- Security TWENTY
- Women in Security
The Ministry of Justice is bringing all offender management under the National Probation Service (NPS), Justice Secretary David Gauke has said.
Under the new model, each NPS region will have a dedicated, private or voluntary sector ‘Innovation Partner’ – responsible for direct provision of unpaid work and accredited programmes. David Gauke said: “Delivering a stronger probation system, which commands the confidence of the courts and better protects the public, is a pillar of our reforms to focus on rehabilitation and cut reoffending.
“I want a smarter justice system that reduces repeat crime by providing robust community alternatives to ineffective short prison sentences – supporting offenders to turn away from crime for good. The model we are announcing today will harness the skills of private and voluntary providers and draw on the expertise of the NPS to boost rehabilitation, improve standards and ultimately increase public safety.”
The Government points to a move away from short custodial sentences, which evidence shows are often ineffective. The Ministry says that one consistent service delivering end-to-end offender management, sentencers can feel confident that alternatives to short custodial sentences will be delivered robustly.
As for a timetable, the Ministry of Justice says it will now run market and stakeholder engagement to finalise these proposals, for the new model to come into effect in spring 2021. Three launch events to discuss the reforms will run in the week commencing 27 May in London, Cardiff and Manchester.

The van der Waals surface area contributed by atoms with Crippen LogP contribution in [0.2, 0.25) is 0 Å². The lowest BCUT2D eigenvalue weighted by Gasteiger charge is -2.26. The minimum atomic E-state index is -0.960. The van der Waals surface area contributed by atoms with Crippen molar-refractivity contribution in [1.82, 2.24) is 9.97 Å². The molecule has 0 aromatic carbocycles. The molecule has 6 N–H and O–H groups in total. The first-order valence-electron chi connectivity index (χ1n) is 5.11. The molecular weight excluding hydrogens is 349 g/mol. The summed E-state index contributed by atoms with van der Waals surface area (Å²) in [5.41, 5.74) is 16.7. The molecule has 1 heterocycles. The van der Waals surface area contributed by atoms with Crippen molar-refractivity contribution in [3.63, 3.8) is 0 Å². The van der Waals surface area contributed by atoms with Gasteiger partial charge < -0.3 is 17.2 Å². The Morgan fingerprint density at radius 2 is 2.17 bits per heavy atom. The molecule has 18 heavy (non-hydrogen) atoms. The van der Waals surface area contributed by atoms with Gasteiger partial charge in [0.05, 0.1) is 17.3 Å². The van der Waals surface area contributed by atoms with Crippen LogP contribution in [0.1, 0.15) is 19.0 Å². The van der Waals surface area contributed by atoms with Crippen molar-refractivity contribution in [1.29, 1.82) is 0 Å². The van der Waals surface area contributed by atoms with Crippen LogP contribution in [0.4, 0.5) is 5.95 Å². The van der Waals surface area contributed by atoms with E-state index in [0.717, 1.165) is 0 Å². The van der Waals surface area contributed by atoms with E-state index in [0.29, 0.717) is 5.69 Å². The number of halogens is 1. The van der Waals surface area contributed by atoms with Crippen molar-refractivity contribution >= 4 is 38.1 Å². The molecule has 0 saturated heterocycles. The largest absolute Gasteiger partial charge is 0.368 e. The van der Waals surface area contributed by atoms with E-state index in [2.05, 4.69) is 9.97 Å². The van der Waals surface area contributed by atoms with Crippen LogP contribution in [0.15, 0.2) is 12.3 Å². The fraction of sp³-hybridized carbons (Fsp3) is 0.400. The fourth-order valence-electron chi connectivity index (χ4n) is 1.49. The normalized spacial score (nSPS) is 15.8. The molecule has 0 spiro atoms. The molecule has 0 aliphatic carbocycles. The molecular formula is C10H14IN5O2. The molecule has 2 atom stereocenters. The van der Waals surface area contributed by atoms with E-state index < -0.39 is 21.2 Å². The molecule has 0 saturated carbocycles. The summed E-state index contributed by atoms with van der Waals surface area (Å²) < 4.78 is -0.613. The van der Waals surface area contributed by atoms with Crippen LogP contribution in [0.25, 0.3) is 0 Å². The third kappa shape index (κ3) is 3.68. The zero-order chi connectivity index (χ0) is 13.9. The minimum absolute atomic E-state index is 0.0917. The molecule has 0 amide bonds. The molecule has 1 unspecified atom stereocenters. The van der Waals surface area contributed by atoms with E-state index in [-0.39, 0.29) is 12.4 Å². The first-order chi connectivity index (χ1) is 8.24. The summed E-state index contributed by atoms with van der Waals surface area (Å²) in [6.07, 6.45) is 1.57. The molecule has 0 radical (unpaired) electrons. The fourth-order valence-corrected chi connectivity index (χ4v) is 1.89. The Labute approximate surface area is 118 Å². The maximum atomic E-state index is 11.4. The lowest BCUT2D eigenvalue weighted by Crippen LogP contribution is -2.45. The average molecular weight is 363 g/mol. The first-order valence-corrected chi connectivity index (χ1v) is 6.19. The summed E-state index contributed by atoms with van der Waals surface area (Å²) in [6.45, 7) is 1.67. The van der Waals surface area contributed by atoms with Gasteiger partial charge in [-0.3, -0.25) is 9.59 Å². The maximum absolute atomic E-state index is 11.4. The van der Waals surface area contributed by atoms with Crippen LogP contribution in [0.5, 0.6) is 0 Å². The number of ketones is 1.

At the trade union UNISON national officer for probation Ben Priestley said: “Returning probation work to public ownership is a long-overdue step in the right direction. But UNISON, along with the Labour Group of Police and Crime Commissioners, is convinced probation services are best delivered locally, rather than from the one-size-fits-all centralised model which is the National Probation Service.
“The sooner probation is put back into local control to restore the confidence of staff, service users and the public, the better. The ruin caused by Chris Grayling’s botched reforms shows the service is just not safe in the hands of the Ministry of Justice.”
Richard Burgon MP, Labour’s Shadow Justice Secretary, said: “After putting public safety at risk and squandering hundreds of millions of pounds on trying to shore up failing private probation companies, the Tories have been forced to face reality and accept their probation model is irredeemably broken.
“The Tories didn’t want to make this U-turn and had been desperately trying to re-tender probation contracts to the private sector. It is right those plans have been dropped and that offender management is to be brought back in-house.
“Labour opposed this privatisation from the start and has led the way in calling for probation to brought fully back in house. We will press the government to ensure that probation is fully returned to being the award winning public service it was before this disastrous Tory privatisation.”